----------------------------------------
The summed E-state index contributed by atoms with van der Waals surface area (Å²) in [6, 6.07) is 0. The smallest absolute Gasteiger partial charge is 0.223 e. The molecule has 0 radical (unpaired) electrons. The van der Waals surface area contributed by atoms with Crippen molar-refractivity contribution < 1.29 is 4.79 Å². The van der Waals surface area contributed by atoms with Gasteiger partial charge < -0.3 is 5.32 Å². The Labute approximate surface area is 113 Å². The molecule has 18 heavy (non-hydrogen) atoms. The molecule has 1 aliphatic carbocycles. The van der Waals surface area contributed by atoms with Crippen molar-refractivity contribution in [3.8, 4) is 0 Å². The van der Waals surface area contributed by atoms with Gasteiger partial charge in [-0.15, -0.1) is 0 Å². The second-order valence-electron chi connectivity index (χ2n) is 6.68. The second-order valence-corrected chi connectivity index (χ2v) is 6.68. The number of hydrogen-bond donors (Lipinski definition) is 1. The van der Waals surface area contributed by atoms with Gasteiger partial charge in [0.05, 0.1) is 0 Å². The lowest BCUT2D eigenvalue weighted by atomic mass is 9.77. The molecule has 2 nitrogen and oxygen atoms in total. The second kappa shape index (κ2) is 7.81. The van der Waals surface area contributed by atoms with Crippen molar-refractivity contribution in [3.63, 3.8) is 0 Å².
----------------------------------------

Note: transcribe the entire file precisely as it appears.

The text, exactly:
The summed E-state index contributed by atoms with van der Waals surface area (Å²) in [6, 6.07) is 0. The smallest absolute Gasteiger partial charge is 0.223 e. The molecule has 0 radical (unpaired) electrons. The van der Waals surface area contributed by atoms with Crippen molar-refractivity contribution < 1.29 is 4.79 Å². The van der Waals surface area contributed by atoms with Gasteiger partial charge < -0.3 is 5.32 Å². The Labute approximate surface area is 113 Å². The molecule has 18 heavy (non-hydrogen) atoms. The molecule has 1 aliphatic carbocycles. The van der Waals surface area contributed by atoms with Crippen molar-refractivity contribution in [3.8, 4) is 0 Å². The van der Waals surface area contributed by atoms with Gasteiger partial charge in [-0.15, -0.1) is 0 Å². The second-order valence-electron chi connectivity index (χ2n) is 6.68. The second-order valence-corrected chi connectivity index (χ2v) is 6.68. The number of hydrogen-bond donors (Lipinski definition) is 1. The van der Waals surface area contributed by atoms with Gasteiger partial charge in [0.05, 0.1) is 0 Å². The lowest BCUT2D eigenvalue weighted by atomic mass is 9.77. The molecule has 2 nitrogen and oxygen atoms in total. The second kappa shape index (κ2) is 7.81. The van der Waals surface area contributed by atoms with Crippen molar-refractivity contribution in [3.63, 3.8) is 0 Å².